"The NIH is committed to safeguarding the public’s trust in federally supported research that is conducted with the highest scientific and ethical standards,” said NIH Director Francis Collins in a press release. “Strengthening key provisions of the regulations with added transparency will
send a clear message that NIH is committed to promoting objectivity in the research it funds.”

Major changes to the regulations include the definition of significant financial interest (SFI), the extent of investigator disclosure, the information reported to the Public Health Service (PHS) awarding component, the information made accessible to the public, and investigator training. For example, the revised regulations:

  • Require investigators to disclose to their institutions all of their significant financial interests related to their institutional
  • Lower the monetary threshold at which significant financial interests require disclosure, generally from $10,000 to $5,000;
  • Require institutions to report to the PHS awarding component additional information on identified financial conflicts of interest and how they are being managed;
  • Require institutions to make certain information accessible to the public concerning identified SFIs held by senior/key personnel; and
  • Require investigators to complete training related to the regulations and their institution’s financial confl ict of interest policy.

Additional details about the major changes to the regulations can be found at:

The regulations will be implemented no later than 365 calendar days after publication of the final rule in the Federal Register.

Scarpa Steps Down, Nakamura Named Acting Director for NIH Center for Scientific Review

Richard Nakamura became the Acting Director for NIH’s Center for Scientific Review (CSR) on September 18, taking the place of Toni Scarpa, who retired as Director at the beginning of September. CSR receives all and reviews most of the over 80,000 grant applications researchers send to the NIH each year. Nakamura has had a 35-year tenure at the National Institute of Mental Health, where he has served as both Scientific Director and Deputy Director, and he served as Acting Director from 2001 to 2002.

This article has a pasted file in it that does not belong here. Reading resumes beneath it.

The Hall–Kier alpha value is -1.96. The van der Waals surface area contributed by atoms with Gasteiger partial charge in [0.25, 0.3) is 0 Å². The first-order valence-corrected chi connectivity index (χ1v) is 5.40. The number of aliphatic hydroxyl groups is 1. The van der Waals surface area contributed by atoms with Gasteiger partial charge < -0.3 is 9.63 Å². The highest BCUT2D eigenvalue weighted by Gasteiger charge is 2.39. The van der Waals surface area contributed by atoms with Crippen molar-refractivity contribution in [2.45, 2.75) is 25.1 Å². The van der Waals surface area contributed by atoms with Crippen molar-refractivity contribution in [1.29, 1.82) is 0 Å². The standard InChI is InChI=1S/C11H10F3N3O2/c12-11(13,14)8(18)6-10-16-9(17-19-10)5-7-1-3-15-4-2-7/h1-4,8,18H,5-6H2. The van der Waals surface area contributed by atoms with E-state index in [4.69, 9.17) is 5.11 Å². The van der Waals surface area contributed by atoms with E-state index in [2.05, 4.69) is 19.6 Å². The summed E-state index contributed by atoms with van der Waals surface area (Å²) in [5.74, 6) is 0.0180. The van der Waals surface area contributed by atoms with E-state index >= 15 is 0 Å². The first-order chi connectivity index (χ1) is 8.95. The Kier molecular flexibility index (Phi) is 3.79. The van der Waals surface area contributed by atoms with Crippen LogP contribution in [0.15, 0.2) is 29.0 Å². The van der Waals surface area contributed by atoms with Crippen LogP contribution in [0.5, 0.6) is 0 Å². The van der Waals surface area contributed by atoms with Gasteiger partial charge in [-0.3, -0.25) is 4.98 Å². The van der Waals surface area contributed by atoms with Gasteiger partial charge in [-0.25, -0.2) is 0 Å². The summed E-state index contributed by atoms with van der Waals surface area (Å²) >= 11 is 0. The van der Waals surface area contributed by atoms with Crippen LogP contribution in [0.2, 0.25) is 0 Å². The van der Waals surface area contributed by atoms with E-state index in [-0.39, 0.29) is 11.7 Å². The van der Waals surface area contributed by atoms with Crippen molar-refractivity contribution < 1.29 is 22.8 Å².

Scarpa previously was a professor and chair of the Department of Physiology and Biophysics at Case Western Reserve University in Cleveland.
He also served as Treasurer of the Biophysical Society from 1999-2003 and was a Society member for 28 years.

NSF Names New Biology Directorate Leader

Starting on September 6, John C. Wingfield assumed the position of Assistant Director for the National Science Foundation’s (NSF) Directorate for Biological Sciences. Wingfield was appointed by NSF Director Subra Suresh and takes over the position held by Joann Roskoski, who served as Acting Assistant Director for biological sciences since October 2009. The Directorate for Biological Sciences provides support for research to advance understanding the underlying principles and mechanisms governing life.

“All the BIO divisions have strong interfaces with each other as  well as with the other directorates and offi ces across NSF,” said Wingfield. “I feel it is the responsibility of the Assistant Director to pull together the incredibly diverse programs in BIO to advance our basic understanding of life that will contribute to human society in so many ways.”

Wingfield, an environmental endocrinologist, joined NSF as division director of Integrative Organismal Systems in September 2010 from the University of California, Davis. He received his PhD in Zoology and Comparative Endocrinology from University College of North Wales, UK in 1973.

October 2011 Table of Contents